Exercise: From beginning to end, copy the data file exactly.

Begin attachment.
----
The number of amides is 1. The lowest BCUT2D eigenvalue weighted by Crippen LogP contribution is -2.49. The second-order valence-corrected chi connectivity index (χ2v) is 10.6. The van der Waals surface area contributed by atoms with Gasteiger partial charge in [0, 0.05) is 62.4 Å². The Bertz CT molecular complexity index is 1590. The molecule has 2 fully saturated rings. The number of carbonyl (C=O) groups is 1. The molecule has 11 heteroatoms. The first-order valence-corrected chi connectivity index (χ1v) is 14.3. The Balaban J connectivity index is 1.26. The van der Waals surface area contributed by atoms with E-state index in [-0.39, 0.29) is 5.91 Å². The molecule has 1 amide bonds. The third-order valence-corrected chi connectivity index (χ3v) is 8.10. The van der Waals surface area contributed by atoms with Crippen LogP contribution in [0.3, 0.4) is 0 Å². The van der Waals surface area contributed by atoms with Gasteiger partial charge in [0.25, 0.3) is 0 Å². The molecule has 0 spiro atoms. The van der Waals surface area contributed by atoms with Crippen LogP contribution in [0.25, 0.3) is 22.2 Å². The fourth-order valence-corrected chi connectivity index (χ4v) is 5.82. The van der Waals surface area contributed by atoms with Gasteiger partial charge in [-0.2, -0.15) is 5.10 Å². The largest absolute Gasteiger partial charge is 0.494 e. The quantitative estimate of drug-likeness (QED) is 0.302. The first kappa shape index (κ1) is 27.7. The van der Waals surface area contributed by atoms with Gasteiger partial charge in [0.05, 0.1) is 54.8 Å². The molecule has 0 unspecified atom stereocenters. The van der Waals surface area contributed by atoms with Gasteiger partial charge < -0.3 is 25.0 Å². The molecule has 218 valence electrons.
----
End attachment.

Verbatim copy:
The number of amides is 1. The lowest BCUT2D eigenvalue weighted by Crippen LogP contribution is -2.49. The second-order valence-corrected chi connectivity index (χ2v) is 10.6. The van der Waals surface area contributed by atoms with Gasteiger partial charge in [0, 0.05) is 62.4 Å². The Bertz CT molecular complexity index is 1590. The molecule has 2 fully saturated rings. The number of carbonyl (C=O) groups is 1. The molecule has 11 heteroatoms. The first-order valence-corrected chi connectivity index (χ1v) is 14.3. The Balaban J connectivity index is 1.26. The van der Waals surface area contributed by atoms with E-state index in [-0.39, 0.29) is 5.91 Å². The molecule has 1 amide bonds. The third-order valence-corrected chi connectivity index (χ3v) is 8.10. The van der Waals surface area contributed by atoms with Crippen LogP contribution in [0.3, 0.4) is 0 Å². The van der Waals surface area contributed by atoms with Gasteiger partial charge in [0.25, 0.3) is 0 Å². The molecule has 0 spiro atoms. The van der Waals surface area contributed by atoms with Crippen LogP contribution in [0.25, 0.3) is 22.2 Å². The fourth-order valence-corrected chi connectivity index (χ4v) is 5.82. The van der Waals surface area contributed by atoms with Gasteiger partial charge in [-0.2, -0.15) is 5.10 Å². The largest absolute Gasteiger partial charge is 0.494 e. The quantitative estimate of drug-likeness (QED) is 0.302. The first kappa shape index (κ1) is 27.7. The van der Waals surface area contributed by atoms with Gasteiger partial charge in [0.05, 0.1) is 54.8 Å². The molecule has 0 unspecified atom stereocenters. The van der Waals surface area contributed by atoms with Gasteiger partial charge < -0.3 is 25.0 Å². The molecule has 218 valence electrons.